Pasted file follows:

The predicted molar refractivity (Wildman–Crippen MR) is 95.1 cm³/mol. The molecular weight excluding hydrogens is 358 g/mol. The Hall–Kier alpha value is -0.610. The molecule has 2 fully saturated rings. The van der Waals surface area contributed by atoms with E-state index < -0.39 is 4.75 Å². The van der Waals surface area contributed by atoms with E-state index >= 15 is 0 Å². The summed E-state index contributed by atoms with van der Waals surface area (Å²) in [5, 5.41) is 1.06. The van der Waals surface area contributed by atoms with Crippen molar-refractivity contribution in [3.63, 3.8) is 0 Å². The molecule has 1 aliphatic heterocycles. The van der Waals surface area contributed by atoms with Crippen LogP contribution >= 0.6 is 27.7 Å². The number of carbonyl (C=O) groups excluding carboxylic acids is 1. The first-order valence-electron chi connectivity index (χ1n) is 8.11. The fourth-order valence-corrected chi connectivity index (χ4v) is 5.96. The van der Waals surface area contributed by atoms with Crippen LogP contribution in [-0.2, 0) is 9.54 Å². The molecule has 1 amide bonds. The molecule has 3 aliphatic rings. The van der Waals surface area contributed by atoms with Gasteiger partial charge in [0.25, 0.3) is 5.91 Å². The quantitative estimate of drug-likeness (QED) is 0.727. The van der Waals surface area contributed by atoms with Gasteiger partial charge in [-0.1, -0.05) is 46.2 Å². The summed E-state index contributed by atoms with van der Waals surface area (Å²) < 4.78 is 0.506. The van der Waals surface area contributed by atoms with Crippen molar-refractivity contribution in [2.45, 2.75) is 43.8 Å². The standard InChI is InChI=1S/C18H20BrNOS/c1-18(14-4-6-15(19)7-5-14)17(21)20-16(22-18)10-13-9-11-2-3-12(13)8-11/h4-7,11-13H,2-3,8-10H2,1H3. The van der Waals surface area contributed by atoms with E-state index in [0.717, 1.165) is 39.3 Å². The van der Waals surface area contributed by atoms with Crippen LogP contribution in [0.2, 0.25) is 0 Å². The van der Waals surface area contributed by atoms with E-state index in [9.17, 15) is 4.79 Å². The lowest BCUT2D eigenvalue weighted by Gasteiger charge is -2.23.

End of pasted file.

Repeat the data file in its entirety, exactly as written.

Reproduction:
The predicted molar refractivity (Wildman–Crippen MR) is 95.1 cm³/mol. The molecular weight excluding hydrogens is 358 g/mol. The Hall–Kier alpha value is -0.610. The molecule has 2 fully saturated rings. The van der Waals surface area contributed by atoms with E-state index < -0.39 is 4.75 Å². The van der Waals surface area contributed by atoms with E-state index >= 15 is 0 Å². The summed E-state index contributed by atoms with van der Waals surface area (Å²) in [5, 5.41) is 1.06. The van der Waals surface area contributed by atoms with Crippen molar-refractivity contribution in [3.63, 3.8) is 0 Å². The molecule has 1 aliphatic heterocycles. The van der Waals surface area contributed by atoms with Crippen LogP contribution >= 0.6 is 27.7 Å². The number of carbonyl (C=O) groups excluding carboxylic acids is 1. The first-order valence-electron chi connectivity index (χ1n) is 8.11. The fourth-order valence-corrected chi connectivity index (χ4v) is 5.96. The van der Waals surface area contributed by atoms with Crippen LogP contribution in [-0.2, 0) is 9.54 Å². The molecule has 1 amide bonds. The molecule has 3 aliphatic rings. The van der Waals surface area contributed by atoms with Gasteiger partial charge in [0.25, 0.3) is 5.91 Å². The quantitative estimate of drug-likeness (QED) is 0.727. The van der Waals surface area contributed by atoms with Gasteiger partial charge in [-0.1, -0.05) is 46.2 Å². The summed E-state index contributed by atoms with van der Waals surface area (Å²) < 4.78 is 0.506. The van der Waals surface area contributed by atoms with Crippen molar-refractivity contribution in [2.45, 2.75) is 43.8 Å². The standard InChI is InChI=1S/C18H20BrNOS/c1-18(14-4-6-15(19)7-5-14)17(21)20-16(22-18)10-13-9-11-2-3-12(13)8-11/h4-7,11-13H,2-3,8-10H2,1H3. The van der Waals surface area contributed by atoms with E-state index in [0.717, 1.165) is 39.3 Å². The van der Waals surface area contributed by atoms with Crippen LogP contribution in [0.2, 0.25) is 0 Å². The van der Waals surface area contributed by atoms with E-state index in [9.17, 15) is 4.79 Å². The lowest BCUT2D eigenvalue weighted by Gasteiger charge is -2.23.